I once met a man on the internet who had served in the Special Operations Command. Actually, that’s a lie – one of a barrage that were only revealed when I finally met someone who knew him. as much as you could know him.
So it was a bit of a jolt watching Fakes – Monday night’s episode of Australian Story about serial fantasists and with artists in the online dating world – when one of the women interviewed by journalist Stephanie Wood mentioned: “He said he’d been in the SAS and was awarded a Purple Heart. He said he’d killed people in battle.”
They weren’t the same man, but the story was eerie. When serial liars start to overload their targets with shaky autobiographical details, they must eventually serve up some gripping “explanation” of why something is not quite right about them. Such as the cases in this episode: “He told me he was an orphan.” “He told me he had brain cancer.”
Wood herself spent 14 months in a relationship with someone whose person was all lies. Her de ella Good Weekend cover story de ella in 2017 about “Joe” expanded into a book, Fake, in 2019. Two years later she was still getting messages from women who’d been in the same boat (a yacht, obviously). She interviewed some for Australian Story, as well as clinical psychologist Elisabeth Shaw, who explains the personality disorders underpinning such behaviour, chief of which is narcissistic personality disorder.
Following the success of Catfish, the eight-season MTV show about people creating fake online personas, such of internet dating cons have crossed over with the cultural appetite for true-crime drama. Most recently, there’s The Tinder Swindler, which hit the top 10 on Netflix in 92 countries – but also many podcasts, including Who the Hell Is Hamish?; Conning the Con; Dirty John (which also became a TV series); Cold and Do You Know Mordechai?
This fascination explains why words such as “narcissist” and “gaslighting” have replaced the usual sympathetic murmurings from friends that “they’re just not that into you” (only one in 200 people is thought to be a diagnosable narcissist so we can’ you there have dated one), but accounts such as those in Australian Story are terrifying in the sheer scale of their deception.
Many of the women hadn’t been duped out of money. Often, the men were already in other relationships, but always they sought to appear to be a dazzling success story. “Being adored was his oxygen from him,” says one woman. I’m reminded of when the man I dated, who we’ll call Kane, ventured, “I get the feeling I’m your hero.”
In Kane’s anecdotes he always cast himself as the strapping, accidental hero, surviving on his quick wit, the Bear Grylls of suburbia. In the first few weeks we dated, he fixed things, proposed adventures, leapt out to open my car door and researched my interests at the library after work (he said). Yet I had this unnerving feeling, like driving with a car in my blind spot.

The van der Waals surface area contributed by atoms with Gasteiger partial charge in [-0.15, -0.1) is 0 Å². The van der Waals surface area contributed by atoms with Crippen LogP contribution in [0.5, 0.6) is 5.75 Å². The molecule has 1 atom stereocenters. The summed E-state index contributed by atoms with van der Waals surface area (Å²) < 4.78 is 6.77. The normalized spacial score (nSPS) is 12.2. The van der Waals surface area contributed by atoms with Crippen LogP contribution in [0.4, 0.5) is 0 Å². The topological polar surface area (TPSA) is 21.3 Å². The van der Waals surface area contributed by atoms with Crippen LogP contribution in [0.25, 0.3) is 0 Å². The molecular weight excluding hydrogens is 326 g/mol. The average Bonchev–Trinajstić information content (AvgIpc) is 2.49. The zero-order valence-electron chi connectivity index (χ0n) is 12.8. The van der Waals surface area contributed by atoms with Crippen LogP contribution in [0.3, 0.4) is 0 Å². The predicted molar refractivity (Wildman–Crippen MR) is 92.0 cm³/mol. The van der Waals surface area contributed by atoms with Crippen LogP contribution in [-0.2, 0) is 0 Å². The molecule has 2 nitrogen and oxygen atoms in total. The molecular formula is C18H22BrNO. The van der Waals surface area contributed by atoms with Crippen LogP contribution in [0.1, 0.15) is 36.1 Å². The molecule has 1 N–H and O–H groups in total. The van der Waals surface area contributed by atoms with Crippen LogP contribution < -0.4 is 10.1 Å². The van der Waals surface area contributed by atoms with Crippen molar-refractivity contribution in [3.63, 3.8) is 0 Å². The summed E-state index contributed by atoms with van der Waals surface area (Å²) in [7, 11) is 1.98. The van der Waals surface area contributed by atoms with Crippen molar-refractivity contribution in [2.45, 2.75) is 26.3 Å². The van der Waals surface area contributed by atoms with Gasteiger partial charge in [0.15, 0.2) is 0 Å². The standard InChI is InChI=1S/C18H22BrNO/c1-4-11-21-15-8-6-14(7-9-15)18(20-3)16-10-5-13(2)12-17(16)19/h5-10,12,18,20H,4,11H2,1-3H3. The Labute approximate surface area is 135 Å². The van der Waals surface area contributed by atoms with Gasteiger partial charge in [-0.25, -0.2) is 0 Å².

A few months into what had morphed into a tenuous friendship, Kane made an uncharacteristic error, introducing me to a girl he’d reconnected with from his school days. Claire and I hit it off and met up of our own accord. When we compared notes, his origin story completely fell apart. Suddenly, believing his story about the tour of duty in Iraq and brush with legionnaire’s disease seemed foolish. Race-car smashes, guns to the head, 10-1 barroom brawls, losing his virginity to a copper’s wife… all a bit dubious.
If you’re chortling that someone would take at face value such tall tales, well, I can only offer that I thought lying was a device for saving your skin, not for fashioning your own creation myth – though at one point, during my debrief with Claire, I had a vivid memory of blurting out an outright fib in the playground once. I remembered how, for a brief moment, it won me admiration. I remembered the feeling of power that gave me. And how easy it was.
But there are certain traits that do make us vulnerable to deception. Personally, I’d quit drinking and had convinced myself no one would date someone sober. Claire mentioned that Kane seemed to be targeting many of her single-parent friends to charm them on Facebook. It’s suggested in Australian Story that people who have come out of bruising relationships are also at risk; in Guardian UK’s Today in Focus podcast, it was suggested that the pandemic – and its associated loneliness – have made us even more vulnerable.
While dating apps usually offer no more protection than the ability to report someone, there is – as Wood says – a playbook, and the more people who know what to look out for, the better. Perhaps they have a scant internet footprint. They disappear for periods. They don’t introduce you to family or old friends. Claire described Kane’s life as a Venn diagram where no circle must overlap.
When I confronted Kane, he abruptly broke off contact. The next day, my ute – which as a mechanic (following his retirement from Special Ops) he had helped me pick out – was broken into. Over the next year, it was broken into a further four times. I’ll never know if he was him, and I remember overhearing the friend of a friend scoff at a party about the, “Oh, the old ‘I’m being stalked’ story.”
How to explain to people, 12 years ago, what we are only now learning: it wasn’t that he was obsessed with me, it was that he wanted to outsmart me. To outsmart everyone.
George is Digismak’s reported cum editor with 13 years of experience in Journalism